Dropped Gallstones During Laparoscopic Cholesystectomy: The Consequences
During laparoscopic cholecystectomy, gallbladder perforation has been reported, leading to bile leak and spillage of gallstones into the peritoneum. Because the consequences can be dangerous, conversion to laparotomy as an instant management for gallstone spillage is one of the topics of current discussion in laparoscopic cholesystectomy. In this article, we discussed the option of not converting to laparotomy after intraperitoneal gallstone spillage as an acceptable approach to management or not.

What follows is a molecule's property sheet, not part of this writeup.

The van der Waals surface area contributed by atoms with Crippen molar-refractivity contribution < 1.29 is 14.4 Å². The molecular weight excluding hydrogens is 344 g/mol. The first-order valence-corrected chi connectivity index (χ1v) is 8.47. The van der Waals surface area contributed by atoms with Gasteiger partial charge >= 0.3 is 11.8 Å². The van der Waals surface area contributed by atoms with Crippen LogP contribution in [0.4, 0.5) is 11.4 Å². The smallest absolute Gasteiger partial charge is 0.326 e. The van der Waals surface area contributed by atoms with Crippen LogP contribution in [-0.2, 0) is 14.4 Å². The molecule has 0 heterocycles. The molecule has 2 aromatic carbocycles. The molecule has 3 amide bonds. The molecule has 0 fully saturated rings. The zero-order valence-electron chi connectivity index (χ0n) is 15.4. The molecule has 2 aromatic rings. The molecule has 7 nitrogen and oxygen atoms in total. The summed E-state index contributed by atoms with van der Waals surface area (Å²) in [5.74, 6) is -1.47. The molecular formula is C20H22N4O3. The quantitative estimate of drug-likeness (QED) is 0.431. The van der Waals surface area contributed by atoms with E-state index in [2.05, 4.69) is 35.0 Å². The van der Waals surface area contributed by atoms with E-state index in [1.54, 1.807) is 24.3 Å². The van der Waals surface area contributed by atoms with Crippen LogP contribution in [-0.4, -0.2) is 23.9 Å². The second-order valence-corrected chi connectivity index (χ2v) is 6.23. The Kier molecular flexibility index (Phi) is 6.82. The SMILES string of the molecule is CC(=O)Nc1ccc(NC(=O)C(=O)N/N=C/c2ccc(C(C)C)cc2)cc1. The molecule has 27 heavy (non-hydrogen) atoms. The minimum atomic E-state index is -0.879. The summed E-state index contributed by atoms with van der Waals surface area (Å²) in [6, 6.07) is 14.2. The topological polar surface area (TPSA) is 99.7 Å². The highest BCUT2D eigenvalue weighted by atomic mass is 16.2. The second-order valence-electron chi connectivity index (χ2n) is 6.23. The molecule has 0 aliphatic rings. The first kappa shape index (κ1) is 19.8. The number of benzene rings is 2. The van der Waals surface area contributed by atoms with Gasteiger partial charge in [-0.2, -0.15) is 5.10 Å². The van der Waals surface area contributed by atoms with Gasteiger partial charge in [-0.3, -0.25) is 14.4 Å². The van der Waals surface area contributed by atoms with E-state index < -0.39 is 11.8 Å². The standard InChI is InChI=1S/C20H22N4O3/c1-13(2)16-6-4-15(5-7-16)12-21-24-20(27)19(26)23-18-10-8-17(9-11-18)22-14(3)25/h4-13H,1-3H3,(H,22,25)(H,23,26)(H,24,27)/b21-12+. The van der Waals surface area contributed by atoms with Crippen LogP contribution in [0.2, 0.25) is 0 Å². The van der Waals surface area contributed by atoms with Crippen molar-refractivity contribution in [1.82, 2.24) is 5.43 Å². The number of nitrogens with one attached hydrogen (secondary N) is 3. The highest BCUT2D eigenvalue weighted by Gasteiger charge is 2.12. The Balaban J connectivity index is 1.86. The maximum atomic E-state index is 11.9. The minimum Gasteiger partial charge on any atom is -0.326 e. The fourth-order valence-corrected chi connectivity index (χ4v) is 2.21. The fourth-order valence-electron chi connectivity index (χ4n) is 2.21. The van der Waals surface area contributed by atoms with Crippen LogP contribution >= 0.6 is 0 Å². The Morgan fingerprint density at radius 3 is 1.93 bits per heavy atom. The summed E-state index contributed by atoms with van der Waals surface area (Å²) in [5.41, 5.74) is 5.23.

A prospectively maintained database of 1528 consecutive laparoscopic cholecystectomies performed during a 10-year period at the 4th Surgical Clinic of The Ankara Numune Education and Research Hospital was analyzed. Perforations resulting in gallstone spillage into the abdominal cavity were documented in 58 (3.8%) patients. Among those 58 patients seven (12%) experienced complications from retained stones. To maintain acceptable management of such patients, surgeons should inform each patient preoperatively that stones may be spilled. In the event of spillage, the patient should be informed postoperatively, and followed closely for complications. Follow-up should not waste time and money with unnecessary examinations, and it should avoid psychological trauma to the patient with a wrong diagnosis of cancer as a stone may mimic cancer radiologically. Thus the surgeon should not hesitate to record the events and inform the patient about the spillage of the stones and possible consequences.
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